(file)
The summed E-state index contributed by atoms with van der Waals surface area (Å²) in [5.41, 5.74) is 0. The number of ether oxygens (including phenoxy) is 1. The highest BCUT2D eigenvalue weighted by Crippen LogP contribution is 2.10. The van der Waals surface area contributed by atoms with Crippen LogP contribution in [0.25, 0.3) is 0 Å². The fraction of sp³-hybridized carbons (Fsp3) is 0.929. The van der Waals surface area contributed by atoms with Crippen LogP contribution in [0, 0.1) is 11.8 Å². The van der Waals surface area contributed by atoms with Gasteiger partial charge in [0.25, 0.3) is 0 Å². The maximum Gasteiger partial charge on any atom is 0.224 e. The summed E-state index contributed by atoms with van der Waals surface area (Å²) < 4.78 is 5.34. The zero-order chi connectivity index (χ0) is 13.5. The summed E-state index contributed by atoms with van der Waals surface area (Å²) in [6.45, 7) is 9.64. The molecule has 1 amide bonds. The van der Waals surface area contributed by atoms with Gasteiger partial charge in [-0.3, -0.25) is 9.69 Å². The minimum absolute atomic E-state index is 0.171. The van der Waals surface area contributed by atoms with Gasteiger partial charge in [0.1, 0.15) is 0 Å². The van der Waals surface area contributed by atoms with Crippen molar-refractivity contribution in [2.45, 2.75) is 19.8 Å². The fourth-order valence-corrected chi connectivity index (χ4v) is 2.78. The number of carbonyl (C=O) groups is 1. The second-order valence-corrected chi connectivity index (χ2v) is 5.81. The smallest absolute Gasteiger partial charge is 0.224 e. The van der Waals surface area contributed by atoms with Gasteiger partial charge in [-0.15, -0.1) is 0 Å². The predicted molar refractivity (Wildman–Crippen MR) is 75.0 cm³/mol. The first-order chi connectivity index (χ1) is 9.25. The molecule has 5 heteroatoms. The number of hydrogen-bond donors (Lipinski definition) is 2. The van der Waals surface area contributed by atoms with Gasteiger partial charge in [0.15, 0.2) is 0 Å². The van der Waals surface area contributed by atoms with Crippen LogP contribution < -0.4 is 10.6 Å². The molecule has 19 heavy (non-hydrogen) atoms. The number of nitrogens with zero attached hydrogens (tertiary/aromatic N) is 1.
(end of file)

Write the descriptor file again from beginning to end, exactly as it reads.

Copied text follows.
The summed E-state index contributed by atoms with van der Waals surface area (Å²) in [5.41, 5.74) is 0. The number of ether oxygens (including phenoxy) is 1. The highest BCUT2D eigenvalue weighted by Crippen LogP contribution is 2.10. The van der Waals surface area contributed by atoms with Crippen LogP contribution in [0.25, 0.3) is 0 Å². The fraction of sp³-hybridized carbons (Fsp3) is 0.929. The van der Waals surface area contributed by atoms with Crippen LogP contribution in [0, 0.1) is 11.8 Å². The van der Waals surface area contributed by atoms with Gasteiger partial charge in [0.25, 0.3) is 0 Å². The maximum Gasteiger partial charge on any atom is 0.224 e. The summed E-state index contributed by atoms with van der Waals surface area (Å²) < 4.78 is 5.34. The zero-order chi connectivity index (χ0) is 13.5. The summed E-state index contributed by atoms with van der Waals surface area (Å²) in [6.45, 7) is 9.64. The molecule has 1 amide bonds. The van der Waals surface area contributed by atoms with Gasteiger partial charge in [-0.3, -0.25) is 9.69 Å². The minimum absolute atomic E-state index is 0.171. The van der Waals surface area contributed by atoms with Gasteiger partial charge in [0.1, 0.15) is 0 Å². The van der Waals surface area contributed by atoms with Crippen molar-refractivity contribution in [2.45, 2.75) is 19.8 Å². The fourth-order valence-corrected chi connectivity index (χ4v) is 2.78. The number of carbonyl (C=O) groups is 1. The second-order valence-corrected chi connectivity index (χ2v) is 5.81. The smallest absolute Gasteiger partial charge is 0.224 e. The van der Waals surface area contributed by atoms with Gasteiger partial charge in [-0.15, -0.1) is 0 Å². The predicted molar refractivity (Wildman–Crippen MR) is 75.0 cm³/mol. The first-order chi connectivity index (χ1) is 9.25. The molecule has 5 heteroatoms. The number of hydrogen-bond donors (Lipinski definition) is 2. The van der Waals surface area contributed by atoms with Gasteiger partial charge in [0.15, 0.2) is 0 Å². The van der Waals surface area contributed by atoms with Crippen LogP contribution < -0.4 is 10.6 Å². The molecule has 19 heavy (non-hydrogen) atoms. The number of nitrogens with zero attached hydrogens (tertiary/aromatic N) is 1.